A Trustee's Responsibilities under a Special Needs Trust

A Trustee's Responsibilities under a Special Needs Trust

I am the Trustee - Now What

The terms of a Special Needs Trust actually set forth the trustee's responsibilities to the trust beneficiary. While a trustee may have substantial discretion over the trust funds, in exercising that discretionary authority, a Special Needs trustee must also administer the trust so as to supplement (but not supplant) any benefits the trust beneficiary receives from the SSI and Medicaid programs.

Duties of as Trustee

Being appointed and serving as a trustee is a very serious undertaking. Every trustee is held to a high standard of performance, considerably higher than the performance acceptable for one's own affairs. One who holds property for another is considered a fiduciary. Every trustee is a fiduciary and every trustee has certain duties which must be strictly adhered to. Those duties include, but are not limited to, the duty to carry out the terms of the trust agreement, the duty of loyalty to the beneficiary, the duty to act and invest prudently, the duty not to delegate trustee responsibility and the duty to maintain book and records and keep the beneficiaries reasonably informed of the trust administration.

It is important to understand that if you do not carry out the trustee duties with diligence, you can be personally responsible to the beneficiary and may have to pay back any damages that result from your actions.

For a Special Needs trustee, assuring that public benefits are kept can be tricky because it requires that you know and understand the rather complicated eligibility rules. As trustee, if you don't satisfy these rules, then your actions can cause the beneficiary to lose some or all of his or her public benefits. That would be a breach of the trustee's duties as the trustee is not carrying out the primary purpose of the trust.

Since the trustee is typically encouraged to employ professionals to assist in the administration of the trust, a trustee could, for example, hire a care manager or other qualified person to prepare an annual assessment of the beneficiary's needs to be reviewed by the trustee. The report should include both assessment of the beneficiary's current needs and recommendations for maximizing his or her quality of life.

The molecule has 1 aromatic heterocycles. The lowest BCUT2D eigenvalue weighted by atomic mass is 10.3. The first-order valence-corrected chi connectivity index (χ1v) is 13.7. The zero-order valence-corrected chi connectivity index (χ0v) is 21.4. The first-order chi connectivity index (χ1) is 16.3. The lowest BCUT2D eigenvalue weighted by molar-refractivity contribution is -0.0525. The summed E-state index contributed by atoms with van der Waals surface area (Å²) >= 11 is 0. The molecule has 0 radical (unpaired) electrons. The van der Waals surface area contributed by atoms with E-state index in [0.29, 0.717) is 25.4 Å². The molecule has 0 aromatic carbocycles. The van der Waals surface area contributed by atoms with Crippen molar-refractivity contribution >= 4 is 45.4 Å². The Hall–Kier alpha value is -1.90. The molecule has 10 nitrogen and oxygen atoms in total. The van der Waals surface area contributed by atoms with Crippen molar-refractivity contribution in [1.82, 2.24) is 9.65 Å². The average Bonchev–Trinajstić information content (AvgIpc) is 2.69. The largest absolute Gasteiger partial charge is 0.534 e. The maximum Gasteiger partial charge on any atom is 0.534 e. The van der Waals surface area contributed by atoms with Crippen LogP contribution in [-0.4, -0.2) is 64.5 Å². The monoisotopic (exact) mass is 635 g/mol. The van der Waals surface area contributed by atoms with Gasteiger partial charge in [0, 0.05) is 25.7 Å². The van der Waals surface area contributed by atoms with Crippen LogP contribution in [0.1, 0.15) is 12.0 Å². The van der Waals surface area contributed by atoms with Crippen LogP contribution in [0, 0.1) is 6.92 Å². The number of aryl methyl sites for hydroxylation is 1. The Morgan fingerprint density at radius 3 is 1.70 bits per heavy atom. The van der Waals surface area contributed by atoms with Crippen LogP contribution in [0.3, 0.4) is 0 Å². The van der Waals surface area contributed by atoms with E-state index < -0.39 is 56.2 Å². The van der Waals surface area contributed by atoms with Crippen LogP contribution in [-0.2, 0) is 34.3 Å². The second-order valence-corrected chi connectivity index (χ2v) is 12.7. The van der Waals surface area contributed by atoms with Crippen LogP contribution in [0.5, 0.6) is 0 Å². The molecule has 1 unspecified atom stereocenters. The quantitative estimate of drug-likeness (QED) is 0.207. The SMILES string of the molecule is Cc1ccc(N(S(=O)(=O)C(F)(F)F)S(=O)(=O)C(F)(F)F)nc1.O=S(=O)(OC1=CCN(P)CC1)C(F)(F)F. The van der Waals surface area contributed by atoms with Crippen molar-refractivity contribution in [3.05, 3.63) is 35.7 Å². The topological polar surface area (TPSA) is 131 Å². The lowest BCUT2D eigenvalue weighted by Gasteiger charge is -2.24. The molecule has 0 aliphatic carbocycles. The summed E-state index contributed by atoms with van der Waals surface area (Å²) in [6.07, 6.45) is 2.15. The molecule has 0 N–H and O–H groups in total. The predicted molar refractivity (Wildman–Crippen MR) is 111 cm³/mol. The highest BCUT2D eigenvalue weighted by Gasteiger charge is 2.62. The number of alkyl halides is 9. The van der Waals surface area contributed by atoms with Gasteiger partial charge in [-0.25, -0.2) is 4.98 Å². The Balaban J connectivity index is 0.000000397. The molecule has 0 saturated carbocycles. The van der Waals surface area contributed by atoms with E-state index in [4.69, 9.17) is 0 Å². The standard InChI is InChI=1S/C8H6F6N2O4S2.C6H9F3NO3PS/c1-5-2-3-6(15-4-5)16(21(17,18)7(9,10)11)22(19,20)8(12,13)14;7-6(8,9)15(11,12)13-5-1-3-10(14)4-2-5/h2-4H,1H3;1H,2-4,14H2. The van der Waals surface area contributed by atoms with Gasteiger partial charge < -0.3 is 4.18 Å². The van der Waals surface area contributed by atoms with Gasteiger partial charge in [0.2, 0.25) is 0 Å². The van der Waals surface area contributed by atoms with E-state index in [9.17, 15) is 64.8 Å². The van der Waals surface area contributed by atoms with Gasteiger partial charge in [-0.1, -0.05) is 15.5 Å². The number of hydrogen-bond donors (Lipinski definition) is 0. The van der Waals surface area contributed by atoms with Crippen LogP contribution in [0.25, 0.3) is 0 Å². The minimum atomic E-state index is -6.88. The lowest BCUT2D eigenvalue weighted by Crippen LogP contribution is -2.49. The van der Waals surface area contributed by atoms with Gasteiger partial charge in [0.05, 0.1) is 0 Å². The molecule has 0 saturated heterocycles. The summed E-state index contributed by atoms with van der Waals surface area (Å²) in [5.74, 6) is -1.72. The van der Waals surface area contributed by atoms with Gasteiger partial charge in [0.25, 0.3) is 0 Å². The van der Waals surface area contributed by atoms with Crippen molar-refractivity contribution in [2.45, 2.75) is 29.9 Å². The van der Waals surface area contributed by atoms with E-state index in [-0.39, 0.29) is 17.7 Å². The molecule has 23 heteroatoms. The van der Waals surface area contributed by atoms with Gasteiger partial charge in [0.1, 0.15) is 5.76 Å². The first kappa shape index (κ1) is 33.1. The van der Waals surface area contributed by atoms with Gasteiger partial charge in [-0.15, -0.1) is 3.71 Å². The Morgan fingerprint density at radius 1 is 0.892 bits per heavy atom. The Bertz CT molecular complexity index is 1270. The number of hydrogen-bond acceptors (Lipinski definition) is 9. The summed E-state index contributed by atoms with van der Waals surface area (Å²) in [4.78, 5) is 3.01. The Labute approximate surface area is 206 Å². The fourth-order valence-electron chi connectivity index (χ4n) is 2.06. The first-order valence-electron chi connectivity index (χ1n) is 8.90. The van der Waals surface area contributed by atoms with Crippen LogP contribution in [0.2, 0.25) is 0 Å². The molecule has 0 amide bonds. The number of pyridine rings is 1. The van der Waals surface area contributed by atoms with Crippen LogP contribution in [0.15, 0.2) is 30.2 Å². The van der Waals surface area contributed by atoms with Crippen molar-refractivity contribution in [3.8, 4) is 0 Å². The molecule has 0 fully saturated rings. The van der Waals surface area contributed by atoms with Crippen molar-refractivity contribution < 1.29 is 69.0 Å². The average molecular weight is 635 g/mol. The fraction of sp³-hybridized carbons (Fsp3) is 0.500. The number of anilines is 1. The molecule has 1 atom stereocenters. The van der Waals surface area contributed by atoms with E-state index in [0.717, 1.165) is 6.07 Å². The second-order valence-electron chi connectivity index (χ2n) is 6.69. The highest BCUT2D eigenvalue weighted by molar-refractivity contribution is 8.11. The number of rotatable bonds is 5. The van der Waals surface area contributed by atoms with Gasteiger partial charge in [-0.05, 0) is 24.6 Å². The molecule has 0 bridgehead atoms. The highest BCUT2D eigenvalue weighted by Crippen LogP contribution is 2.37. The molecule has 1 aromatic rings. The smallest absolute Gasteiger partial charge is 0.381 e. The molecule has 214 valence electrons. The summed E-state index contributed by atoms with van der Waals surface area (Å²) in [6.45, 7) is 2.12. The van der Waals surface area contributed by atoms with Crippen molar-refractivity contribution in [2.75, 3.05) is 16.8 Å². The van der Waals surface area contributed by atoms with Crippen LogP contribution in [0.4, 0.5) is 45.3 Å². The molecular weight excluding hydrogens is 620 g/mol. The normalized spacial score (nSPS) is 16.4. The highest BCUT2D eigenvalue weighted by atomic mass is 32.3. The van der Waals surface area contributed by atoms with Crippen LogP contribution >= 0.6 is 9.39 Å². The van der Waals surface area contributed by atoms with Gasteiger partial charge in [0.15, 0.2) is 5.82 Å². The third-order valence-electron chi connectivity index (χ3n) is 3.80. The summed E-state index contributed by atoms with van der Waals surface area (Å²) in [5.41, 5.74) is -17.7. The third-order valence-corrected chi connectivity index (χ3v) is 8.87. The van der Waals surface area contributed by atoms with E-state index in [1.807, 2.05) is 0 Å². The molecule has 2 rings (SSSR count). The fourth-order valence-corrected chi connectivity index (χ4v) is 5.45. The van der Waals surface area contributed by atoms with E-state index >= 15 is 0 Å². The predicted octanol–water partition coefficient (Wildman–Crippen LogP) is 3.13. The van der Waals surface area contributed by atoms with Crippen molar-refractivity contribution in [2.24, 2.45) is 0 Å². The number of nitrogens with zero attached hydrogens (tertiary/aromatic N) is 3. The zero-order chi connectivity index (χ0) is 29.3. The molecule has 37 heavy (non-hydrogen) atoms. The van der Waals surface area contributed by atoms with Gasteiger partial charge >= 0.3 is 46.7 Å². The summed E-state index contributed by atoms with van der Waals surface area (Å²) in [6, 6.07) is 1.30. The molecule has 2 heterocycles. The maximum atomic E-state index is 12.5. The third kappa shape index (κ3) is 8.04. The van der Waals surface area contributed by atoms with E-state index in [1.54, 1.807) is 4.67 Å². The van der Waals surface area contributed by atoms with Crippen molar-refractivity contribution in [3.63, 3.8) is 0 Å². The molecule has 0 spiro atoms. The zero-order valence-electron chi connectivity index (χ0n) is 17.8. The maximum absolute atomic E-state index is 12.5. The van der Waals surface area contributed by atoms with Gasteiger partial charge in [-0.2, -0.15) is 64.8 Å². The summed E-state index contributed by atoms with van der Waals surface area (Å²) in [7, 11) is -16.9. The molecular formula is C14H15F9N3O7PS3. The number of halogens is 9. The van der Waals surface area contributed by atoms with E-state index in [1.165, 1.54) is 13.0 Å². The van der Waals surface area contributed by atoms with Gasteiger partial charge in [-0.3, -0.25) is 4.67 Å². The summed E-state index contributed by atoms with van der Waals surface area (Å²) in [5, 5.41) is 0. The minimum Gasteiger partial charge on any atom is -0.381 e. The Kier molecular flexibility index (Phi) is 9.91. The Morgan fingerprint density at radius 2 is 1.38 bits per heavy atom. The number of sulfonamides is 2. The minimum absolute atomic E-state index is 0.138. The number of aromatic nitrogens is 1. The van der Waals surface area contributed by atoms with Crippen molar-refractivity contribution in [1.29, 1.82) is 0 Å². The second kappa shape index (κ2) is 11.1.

Understanding Social Security's Rules

How and when distributions are made from the trust are also critical. To do this properly, a trustee should have some knowledge of the SSI rules on assets and income. The Social Security Administration has promulgated what is known as the Program Operations Manual (also known as POMS). The trustee should also have some basic knowledge about the different rules SSI has for "income" and "resources." Understanding of the "income" and "resource" rules will make a big difference in maintaining the beneficiary's eligibility and benefit levels for the governmental programs.

Keeping Good Records

Since a trustee is managing someone else's monies, good record keeping is a must. When making distributions, the trustee must ensure that the records are kept in an organized fashion and done timely. For example, they can be done on a monthly basis, with an annual review in preparation for the accounting and filing income tax returns. These records will be needed if Social Security or the Department of Human Services wants verification of the expenditures the trustee has made.

Keeping Current

As a trustee, you must also stay informed about changes in the beneficiary's benefits to make intelligent decisions as trustee. Failure to learn about a change in benefits can have catastrophic results to the trust beneficiary. SSI and Medicaid should have the address of the trustee , as well as the beneficiary's address, as sometimes the trust beneficiary fails to advise the trustee of a notice received concerning the public benefits. Be sure to obtain and keep copies of all correspondence from each benefit agency. This will help in determining the applicable rules on eligibility, reporting, and appeals.

When administering a Special Needs Trust, a skilled attorney can help guide you in your decision-making process and avoid the termination of benefits. Our attorneys are able to assist fiduciaries in fulfilling their statutory obligations.


Disclaimer
The materials on this website are intended for general informational purposes only. These materials do not, and are not intended to, constitute legal advice. Visitors to this website should consult with competent legal counsel. This article is not intended to, and does not create, an attorney client relationship with Weiss, Tom & Trapanese, LLC or any of the firm's lawyers. This website is not intended as an offer to represent you.

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